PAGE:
Sosei completes Phase 1 study of SO-1105 to treat oropharyngeal candidiasis

2nd July 2012 (Last Updated July 2nd, 2012 18:30)

Sosei Group, a biopharmaceutical company, has announced the completion of a Phase 1 study of SO-1105 for the treatment of oropharyngeal candidiasis, by its wholly owned Japanese subsidiary, Sosei Co., Ltd.

Sosei Group, a biopharmaceutical company, has announced the completion of a Phase 1 study of SO-1105 for the treatment of oropharyngeal candidiasis, by its wholly owned Japanese subsidiary, Sosei Co., Ltd.

The clinical study, which was designed to evaluate the pharmacokinetics and safety of SO-1105 in healthy Japanese adults, was conducted in a single study centre in Japan.

Sosei Group CEO, Shinichi Tamura, said: "This is an important step forward in the development of SO-1105. We will continue our efforts to bring this widely used drug to the Japanese market as quickly as possible."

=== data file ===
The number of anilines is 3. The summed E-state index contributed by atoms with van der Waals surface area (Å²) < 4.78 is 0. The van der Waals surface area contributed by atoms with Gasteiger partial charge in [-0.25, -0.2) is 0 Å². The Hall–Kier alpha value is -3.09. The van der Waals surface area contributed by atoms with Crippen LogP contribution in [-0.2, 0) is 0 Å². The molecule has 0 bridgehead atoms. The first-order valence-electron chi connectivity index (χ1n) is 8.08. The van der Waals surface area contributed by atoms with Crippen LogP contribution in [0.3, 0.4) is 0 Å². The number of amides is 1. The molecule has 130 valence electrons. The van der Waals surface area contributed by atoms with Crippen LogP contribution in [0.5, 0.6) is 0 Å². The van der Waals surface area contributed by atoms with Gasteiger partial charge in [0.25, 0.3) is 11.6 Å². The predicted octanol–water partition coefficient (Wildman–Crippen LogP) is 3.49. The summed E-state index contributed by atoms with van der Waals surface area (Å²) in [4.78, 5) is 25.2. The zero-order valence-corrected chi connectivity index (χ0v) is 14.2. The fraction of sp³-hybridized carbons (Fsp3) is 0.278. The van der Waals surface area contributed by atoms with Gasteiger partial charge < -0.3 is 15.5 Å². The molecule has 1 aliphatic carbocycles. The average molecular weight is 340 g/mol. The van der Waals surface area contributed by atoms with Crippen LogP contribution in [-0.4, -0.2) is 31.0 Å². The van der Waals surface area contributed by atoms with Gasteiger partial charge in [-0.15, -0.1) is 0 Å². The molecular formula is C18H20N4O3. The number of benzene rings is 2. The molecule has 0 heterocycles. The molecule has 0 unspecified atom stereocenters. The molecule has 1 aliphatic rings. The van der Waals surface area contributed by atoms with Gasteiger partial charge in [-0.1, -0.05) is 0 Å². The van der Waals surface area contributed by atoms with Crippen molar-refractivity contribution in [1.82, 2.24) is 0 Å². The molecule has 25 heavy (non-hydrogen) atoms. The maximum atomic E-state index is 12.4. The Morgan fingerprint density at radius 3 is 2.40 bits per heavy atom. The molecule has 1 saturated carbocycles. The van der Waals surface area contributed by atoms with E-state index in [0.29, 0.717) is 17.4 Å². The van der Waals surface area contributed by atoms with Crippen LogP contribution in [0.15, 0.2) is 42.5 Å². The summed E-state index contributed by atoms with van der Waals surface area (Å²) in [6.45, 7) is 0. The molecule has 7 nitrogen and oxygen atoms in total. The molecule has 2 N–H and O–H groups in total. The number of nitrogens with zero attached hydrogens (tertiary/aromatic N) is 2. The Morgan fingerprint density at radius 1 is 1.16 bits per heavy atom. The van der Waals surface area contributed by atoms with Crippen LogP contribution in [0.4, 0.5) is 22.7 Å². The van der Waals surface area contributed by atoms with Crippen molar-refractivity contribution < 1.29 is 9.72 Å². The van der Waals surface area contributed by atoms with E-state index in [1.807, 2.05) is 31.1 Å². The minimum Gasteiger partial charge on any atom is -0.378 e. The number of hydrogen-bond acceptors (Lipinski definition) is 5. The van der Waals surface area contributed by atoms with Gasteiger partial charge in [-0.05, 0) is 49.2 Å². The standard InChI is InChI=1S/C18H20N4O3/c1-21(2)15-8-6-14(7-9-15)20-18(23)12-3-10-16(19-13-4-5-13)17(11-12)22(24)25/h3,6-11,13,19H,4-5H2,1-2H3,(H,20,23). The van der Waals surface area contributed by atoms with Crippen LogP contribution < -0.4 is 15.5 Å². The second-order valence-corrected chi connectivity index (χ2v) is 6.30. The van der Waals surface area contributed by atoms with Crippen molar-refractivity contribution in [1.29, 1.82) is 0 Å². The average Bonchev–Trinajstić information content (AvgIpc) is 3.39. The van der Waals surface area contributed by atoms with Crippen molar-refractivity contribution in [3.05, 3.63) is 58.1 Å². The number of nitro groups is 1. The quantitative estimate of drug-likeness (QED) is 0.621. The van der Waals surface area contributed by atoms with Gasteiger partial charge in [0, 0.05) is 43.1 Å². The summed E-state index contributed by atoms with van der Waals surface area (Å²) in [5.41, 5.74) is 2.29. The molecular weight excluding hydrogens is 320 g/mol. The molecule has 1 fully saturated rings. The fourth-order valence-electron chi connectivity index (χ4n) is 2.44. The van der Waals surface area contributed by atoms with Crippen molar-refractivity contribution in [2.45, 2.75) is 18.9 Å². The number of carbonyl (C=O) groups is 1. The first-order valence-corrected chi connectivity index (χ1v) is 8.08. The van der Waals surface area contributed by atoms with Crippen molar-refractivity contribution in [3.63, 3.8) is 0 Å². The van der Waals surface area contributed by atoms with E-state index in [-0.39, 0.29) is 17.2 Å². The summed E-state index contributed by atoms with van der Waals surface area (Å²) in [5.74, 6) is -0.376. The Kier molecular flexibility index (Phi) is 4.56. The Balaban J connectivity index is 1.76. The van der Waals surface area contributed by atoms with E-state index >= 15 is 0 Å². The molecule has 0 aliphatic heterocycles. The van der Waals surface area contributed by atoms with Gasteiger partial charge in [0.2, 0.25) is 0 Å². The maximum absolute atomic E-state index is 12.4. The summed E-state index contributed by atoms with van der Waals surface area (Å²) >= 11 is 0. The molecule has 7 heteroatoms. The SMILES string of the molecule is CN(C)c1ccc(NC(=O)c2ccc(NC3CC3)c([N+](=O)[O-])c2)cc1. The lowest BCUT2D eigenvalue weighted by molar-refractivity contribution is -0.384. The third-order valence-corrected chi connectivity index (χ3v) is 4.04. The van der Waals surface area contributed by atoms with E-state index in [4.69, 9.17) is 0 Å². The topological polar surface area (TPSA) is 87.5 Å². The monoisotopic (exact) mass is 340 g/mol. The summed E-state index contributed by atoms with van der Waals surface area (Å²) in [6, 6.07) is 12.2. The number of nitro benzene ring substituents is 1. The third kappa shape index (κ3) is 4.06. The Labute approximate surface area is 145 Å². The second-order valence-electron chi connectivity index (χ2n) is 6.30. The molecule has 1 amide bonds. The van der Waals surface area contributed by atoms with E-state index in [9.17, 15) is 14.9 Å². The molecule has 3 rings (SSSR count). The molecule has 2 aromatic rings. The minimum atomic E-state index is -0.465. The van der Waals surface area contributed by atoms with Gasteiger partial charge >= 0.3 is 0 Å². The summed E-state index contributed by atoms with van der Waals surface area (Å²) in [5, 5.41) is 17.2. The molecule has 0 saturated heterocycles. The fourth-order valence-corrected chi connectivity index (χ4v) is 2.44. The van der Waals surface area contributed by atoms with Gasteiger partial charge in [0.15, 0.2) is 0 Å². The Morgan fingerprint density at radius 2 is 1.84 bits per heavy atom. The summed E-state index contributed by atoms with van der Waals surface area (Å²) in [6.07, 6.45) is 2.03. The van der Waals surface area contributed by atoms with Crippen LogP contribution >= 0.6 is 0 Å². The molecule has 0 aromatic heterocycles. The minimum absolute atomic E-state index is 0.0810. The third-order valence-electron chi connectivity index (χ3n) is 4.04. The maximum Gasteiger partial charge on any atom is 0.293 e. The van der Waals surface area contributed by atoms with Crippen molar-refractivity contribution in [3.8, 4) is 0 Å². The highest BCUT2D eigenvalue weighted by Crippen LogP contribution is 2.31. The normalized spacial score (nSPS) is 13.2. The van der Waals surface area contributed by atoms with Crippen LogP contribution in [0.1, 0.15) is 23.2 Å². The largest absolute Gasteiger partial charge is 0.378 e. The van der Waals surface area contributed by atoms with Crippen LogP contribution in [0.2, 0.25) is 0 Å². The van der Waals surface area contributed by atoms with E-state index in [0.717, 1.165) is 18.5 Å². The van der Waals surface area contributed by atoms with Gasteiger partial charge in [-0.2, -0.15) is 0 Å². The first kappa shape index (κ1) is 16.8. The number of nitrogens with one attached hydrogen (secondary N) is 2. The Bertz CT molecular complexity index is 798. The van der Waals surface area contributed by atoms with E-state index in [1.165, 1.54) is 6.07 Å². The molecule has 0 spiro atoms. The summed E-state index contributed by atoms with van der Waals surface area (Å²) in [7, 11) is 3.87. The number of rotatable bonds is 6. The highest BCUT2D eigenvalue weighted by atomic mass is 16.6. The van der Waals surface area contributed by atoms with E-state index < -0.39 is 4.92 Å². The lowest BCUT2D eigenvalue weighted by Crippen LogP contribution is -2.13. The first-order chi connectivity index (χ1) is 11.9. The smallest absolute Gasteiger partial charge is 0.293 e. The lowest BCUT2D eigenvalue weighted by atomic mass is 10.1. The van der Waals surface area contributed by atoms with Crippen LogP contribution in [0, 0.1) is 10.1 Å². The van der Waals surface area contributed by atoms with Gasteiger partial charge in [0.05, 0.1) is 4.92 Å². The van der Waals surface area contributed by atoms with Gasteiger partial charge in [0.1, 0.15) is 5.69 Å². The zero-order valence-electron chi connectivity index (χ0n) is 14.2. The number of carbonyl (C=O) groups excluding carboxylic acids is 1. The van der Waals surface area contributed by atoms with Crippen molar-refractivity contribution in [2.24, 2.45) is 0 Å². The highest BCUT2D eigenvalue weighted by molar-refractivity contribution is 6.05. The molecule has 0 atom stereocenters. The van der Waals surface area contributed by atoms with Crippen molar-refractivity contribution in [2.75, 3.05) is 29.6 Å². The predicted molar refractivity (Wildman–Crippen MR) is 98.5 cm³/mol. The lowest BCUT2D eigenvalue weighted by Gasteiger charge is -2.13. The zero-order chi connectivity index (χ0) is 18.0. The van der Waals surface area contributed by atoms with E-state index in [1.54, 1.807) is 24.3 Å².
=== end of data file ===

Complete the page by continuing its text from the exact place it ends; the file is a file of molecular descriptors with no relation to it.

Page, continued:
The once-daily, mucoadhesive buccal tablet containing 50mg of miconazole administered to the buccal mucosa in 12 healthy volunteers provided a 24-hour, sustained high-concentration in saliva and on the infection site.

"The Phase 1 study results even demonstrated that SO-1105 had a good overall safety profile."

With low plasma concentration, no serious systemic adverse events can be expected.

The Phase 1 study results even demonstrated that SO-1105 had a good overall safety profile, and the usability and compliance were also good.

According to the company, SO-1105 has the potential to become the long-acting, sustained-release treatment in tablet form for oropharyngeal candidiasis in Japan that could enhance patients' compliance and quality of life.

Oropharyngeal candidiasis is commonly found in immunocompromised patients, including HIV and cancer patients, and in other chronic disease states such as diabetes.

SO-1105, which was originally developed by BioAlliance Pharma, a French pharmaceutical company, first gained marketing authorisation in October 2006.

SO-1105 has since been registered in 26 European countries, in South Korea, and in the US, under the trade names Loramyc / Oravig.